This article was originally posted on NIHR website.

A large scale NIHR-funded trial shows that increasing the amount of social interaction for people with dementia living in care homes to just one hour a week improves quality of life and saves money.

During the study key care home staff were upskilled to deliver person-centred care. This involved simple measures such as talking to residents about their interests and involving them in decisions around their own care. When combined with just one hour a week of social interaction, the programme improved quality of life and reduced agitation and aggression in people with dementia.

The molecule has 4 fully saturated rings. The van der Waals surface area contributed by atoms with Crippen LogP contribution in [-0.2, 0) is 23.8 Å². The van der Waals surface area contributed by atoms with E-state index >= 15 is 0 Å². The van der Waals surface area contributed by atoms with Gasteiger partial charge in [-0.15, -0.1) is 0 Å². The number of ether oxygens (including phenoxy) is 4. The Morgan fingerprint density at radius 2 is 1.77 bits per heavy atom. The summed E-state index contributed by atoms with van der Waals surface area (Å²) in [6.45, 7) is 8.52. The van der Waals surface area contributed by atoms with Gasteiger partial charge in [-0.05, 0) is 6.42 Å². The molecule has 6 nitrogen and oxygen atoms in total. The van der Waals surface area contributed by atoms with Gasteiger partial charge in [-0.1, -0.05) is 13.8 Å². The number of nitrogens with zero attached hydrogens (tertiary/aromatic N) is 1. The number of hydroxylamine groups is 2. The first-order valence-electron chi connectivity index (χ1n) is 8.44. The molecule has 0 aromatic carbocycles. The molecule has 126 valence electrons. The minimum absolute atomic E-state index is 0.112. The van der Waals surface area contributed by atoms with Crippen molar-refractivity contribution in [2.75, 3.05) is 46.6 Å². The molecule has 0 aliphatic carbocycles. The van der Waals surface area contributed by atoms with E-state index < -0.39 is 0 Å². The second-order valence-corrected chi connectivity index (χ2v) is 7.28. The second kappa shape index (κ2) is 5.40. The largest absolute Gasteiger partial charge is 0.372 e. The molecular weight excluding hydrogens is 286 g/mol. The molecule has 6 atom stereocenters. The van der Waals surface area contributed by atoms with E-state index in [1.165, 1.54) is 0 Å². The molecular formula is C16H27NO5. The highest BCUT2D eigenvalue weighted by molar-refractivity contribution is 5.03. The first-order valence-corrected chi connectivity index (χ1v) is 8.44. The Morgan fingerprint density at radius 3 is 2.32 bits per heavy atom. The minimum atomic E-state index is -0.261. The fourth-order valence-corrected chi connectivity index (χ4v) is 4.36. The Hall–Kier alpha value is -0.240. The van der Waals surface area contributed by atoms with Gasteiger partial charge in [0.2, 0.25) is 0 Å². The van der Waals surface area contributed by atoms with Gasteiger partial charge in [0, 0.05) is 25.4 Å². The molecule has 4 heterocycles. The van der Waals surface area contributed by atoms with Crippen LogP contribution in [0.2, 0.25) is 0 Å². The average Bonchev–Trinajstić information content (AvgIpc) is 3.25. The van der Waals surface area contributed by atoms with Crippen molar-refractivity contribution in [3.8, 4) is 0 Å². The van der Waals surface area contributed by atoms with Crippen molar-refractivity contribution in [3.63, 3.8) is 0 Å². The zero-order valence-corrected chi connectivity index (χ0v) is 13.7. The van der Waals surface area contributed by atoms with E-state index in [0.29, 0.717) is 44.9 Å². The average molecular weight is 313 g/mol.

The challenge now is to roll the programme out to the 28,000 care homes in the UK to benefit the lives of the 300,000 people with dementia living in these facilities.

The results, published today in the journal PLOS Medicine, are the findings of the Improving Wellbeing and Health for People with Dementia (WHELD) trial – the largest non-pharmacological randomised control trial in people with dementia living in care homes to date – funded by the NIHR Programme Grants for Applied Research (PGfAR) Programme.